Rather than take the extreme route of bypassing the Electoral Count Act altogether, constitutional scholars say lawmakers could use the opportunity to clarify and add onto existing processes in order to stave off uncertainty stoked by Trump’s hardline allies. That could include restricting Pence’s power to make sweeping procedural rulings or setting criteria that prevent him from introducing alternate slates of presidential electors in states won by Biden, a gambit some Trump allies have urged him to attempt.

‘What counts as a purported slate of electors from a state? Under what circumstances is a vice president allowed to present a potential slate of electors to the joint session? What types of objections are and aren’t in order?” said Michael Morley, a Florida State University election and constitutional law expert. These questions, he said, could all be clarified by Congress if they choose to supplement the Electoral Count Act rules with procedures that respond to the clear efforts of the president’s allies.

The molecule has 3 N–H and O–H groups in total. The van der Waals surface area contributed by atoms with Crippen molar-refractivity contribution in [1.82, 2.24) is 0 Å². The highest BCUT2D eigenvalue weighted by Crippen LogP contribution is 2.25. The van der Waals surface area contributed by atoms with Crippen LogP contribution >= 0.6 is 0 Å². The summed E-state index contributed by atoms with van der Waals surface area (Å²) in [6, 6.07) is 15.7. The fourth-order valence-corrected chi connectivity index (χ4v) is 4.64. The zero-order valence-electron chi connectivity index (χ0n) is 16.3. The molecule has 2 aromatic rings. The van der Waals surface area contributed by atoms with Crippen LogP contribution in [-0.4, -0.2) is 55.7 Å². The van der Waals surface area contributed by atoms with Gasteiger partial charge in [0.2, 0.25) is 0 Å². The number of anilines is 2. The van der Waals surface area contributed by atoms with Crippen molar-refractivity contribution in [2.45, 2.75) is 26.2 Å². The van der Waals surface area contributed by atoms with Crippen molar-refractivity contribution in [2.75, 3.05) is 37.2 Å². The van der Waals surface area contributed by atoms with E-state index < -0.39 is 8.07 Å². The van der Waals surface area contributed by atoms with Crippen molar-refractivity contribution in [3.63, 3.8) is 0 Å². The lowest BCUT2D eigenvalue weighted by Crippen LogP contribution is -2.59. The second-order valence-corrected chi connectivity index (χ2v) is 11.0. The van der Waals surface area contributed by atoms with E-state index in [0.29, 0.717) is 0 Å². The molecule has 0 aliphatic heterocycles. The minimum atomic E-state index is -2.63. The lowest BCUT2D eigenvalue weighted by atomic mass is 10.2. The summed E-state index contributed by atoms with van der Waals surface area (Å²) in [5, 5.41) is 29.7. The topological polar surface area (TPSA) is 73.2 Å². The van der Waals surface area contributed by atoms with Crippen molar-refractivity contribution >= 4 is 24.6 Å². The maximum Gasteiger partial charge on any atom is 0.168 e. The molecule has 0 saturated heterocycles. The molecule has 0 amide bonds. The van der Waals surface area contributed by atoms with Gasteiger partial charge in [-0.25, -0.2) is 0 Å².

The alternate slates of Trump electors carry no legal force. But the language of the Electoral Count Act indicates that Congress must consider any documents “purporting to be certificates of the electoral votes.” Multiple constitutional experts said in interviews that Congress could help define the boundaries of what are considered legitimate electoral votes — such as those endorsed by a governor, state legislature or other state authority — and prevent the Trump votes from being read into the joint session.